Monster movies are a time-honored genre dating back to the early decades of film. Much like most horror films, they are a form of catharsis, allowing us to live out wild acts of carnage and mayhem without consequence. It’s stressful situations that somehow increase adrenaline and relieve stress at the same time. It scares you immensely, but you know once the movie is over and the credits roll that you are safe and sound back in reality.
The original monsters of film consisted of literary figures such as Dracula, Frankenstein, or The Phantom of the Opera. Zombies were popular in Caribbean culture and eventually made their appearance as well. Creatures and aliens had that wildcard factor because, unless it was from a book, you didn’t know what to expect. The world would soon want a monster that was so large and indestructible that only an act of god could take it down. Our first taste of this would be in the form of dinosaurs or mythical creatures, but it wasn’t until King Kong came along that things took a surreal turn. An enormous creature plucked from his island against his will and shipped to New York City.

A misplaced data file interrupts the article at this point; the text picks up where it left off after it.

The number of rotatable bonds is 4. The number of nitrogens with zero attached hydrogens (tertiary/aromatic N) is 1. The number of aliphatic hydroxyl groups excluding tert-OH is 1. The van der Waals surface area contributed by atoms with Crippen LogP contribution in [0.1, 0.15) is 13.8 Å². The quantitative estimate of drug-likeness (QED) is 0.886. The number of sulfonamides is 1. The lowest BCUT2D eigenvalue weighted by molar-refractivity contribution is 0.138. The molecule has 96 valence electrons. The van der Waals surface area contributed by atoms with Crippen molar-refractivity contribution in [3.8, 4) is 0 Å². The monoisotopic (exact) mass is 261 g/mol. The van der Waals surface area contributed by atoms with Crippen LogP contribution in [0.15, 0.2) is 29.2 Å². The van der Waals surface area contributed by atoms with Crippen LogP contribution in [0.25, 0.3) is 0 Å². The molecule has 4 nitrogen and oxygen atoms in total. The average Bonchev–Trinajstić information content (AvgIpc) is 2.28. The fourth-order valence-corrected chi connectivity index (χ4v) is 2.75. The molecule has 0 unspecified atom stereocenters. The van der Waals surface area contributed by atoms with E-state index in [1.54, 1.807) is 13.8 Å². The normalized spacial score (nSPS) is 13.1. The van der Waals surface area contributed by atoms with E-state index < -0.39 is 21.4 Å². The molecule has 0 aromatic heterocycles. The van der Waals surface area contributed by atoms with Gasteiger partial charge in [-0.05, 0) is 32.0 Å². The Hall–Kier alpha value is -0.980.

The massive presence of King Kong eliminated almost all options of escape or attack. His Japanese counterpart, Godzilla, joined him in the spotlight decades later. The term kaiju, which often refers to giant monsters, became part of the genre’s vernacular and can be applied to the entire Godzilla franchise, culminating in the big kaiju rumble with Destroy All Monsters in 1968. It’s tongue in cheek at times, but the story and the characters do have heart and they are very fun.
The kaiju subgenre has become revitalized in recent years and Legendary Pictures is trying to give us all the monsters we can handle. After the fairly successful Godzilla movie in 2014, directed by Gareth Edwards, I was anxiously awaiting the next installment in the franchise. While Godzilla (2014) had amazing story structure and cinematic restraint, hardcore kaiju fans did not appreciate it. They would have preferred more Godzilla and less focus on the humans. I disagree and applaud the newer, modern interpretation of a giant monster movie. So if you are concerned King Kong will not be front and center in this newest film, have no fear. It’s time to go bananas.